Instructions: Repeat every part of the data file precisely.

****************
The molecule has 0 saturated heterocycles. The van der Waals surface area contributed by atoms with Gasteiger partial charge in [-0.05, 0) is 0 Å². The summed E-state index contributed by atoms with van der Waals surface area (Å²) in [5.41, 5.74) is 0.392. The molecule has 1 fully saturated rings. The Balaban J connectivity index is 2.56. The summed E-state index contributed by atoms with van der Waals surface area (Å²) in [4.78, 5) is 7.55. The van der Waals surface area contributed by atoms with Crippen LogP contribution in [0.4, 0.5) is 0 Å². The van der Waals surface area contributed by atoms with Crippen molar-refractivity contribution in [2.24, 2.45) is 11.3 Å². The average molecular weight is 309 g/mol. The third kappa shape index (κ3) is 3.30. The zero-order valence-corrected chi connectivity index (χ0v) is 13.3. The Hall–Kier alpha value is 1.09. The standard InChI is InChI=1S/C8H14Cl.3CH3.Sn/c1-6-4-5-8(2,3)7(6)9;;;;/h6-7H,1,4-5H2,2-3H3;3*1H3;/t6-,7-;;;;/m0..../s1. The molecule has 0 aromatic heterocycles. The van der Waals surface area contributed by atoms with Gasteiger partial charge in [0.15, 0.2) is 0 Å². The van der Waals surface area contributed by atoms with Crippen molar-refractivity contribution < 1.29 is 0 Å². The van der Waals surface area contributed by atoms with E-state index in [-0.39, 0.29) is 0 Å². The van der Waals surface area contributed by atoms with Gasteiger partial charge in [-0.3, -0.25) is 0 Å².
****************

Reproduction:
The molecule has 0 saturated heterocycles. The van der Waals surface area contributed by atoms with Gasteiger partial charge in [-0.05, 0) is 0 Å². The summed E-state index contributed by atoms with van der Waals surface area (Å²) in [5.41, 5.74) is 0.392. The molecule has 1 fully saturated rings. The Balaban J connectivity index is 2.56. The summed E-state index contributed by atoms with van der Waals surface area (Å²) in [4.78, 5) is 7.55. The van der Waals surface area contributed by atoms with Crippen LogP contribution in [0.4, 0.5) is 0 Å². The van der Waals surface area contributed by atoms with Crippen molar-refractivity contribution in [2.24, 2.45) is 11.3 Å². The average molecular weight is 309 g/mol. The third kappa shape index (κ3) is 3.30. The zero-order valence-corrected chi connectivity index (χ0v) is 13.3. The Hall–Kier alpha value is 1.09. The standard InChI is InChI=1S/C8H14Cl.3CH3.Sn/c1-6-4-5-8(2,3)7(6)9;;;;/h6-7H,1,4-5H2,2-3H3;3*1H3;/t6-,7-;;;;/m0..../s1. The molecule has 0 aromatic heterocycles. The van der Waals surface area contributed by atoms with Gasteiger partial charge in [0.15, 0.2) is 0 Å². The van der Waals surface area contributed by atoms with Crippen molar-refractivity contribution < 1.29 is 0 Å². The van der Waals surface area contributed by atoms with E-state index in [-0.39, 0.29) is 0 Å². The van der Waals surface area contributed by atoms with Gasteiger partial charge in [-0.3, -0.25) is 0 Å².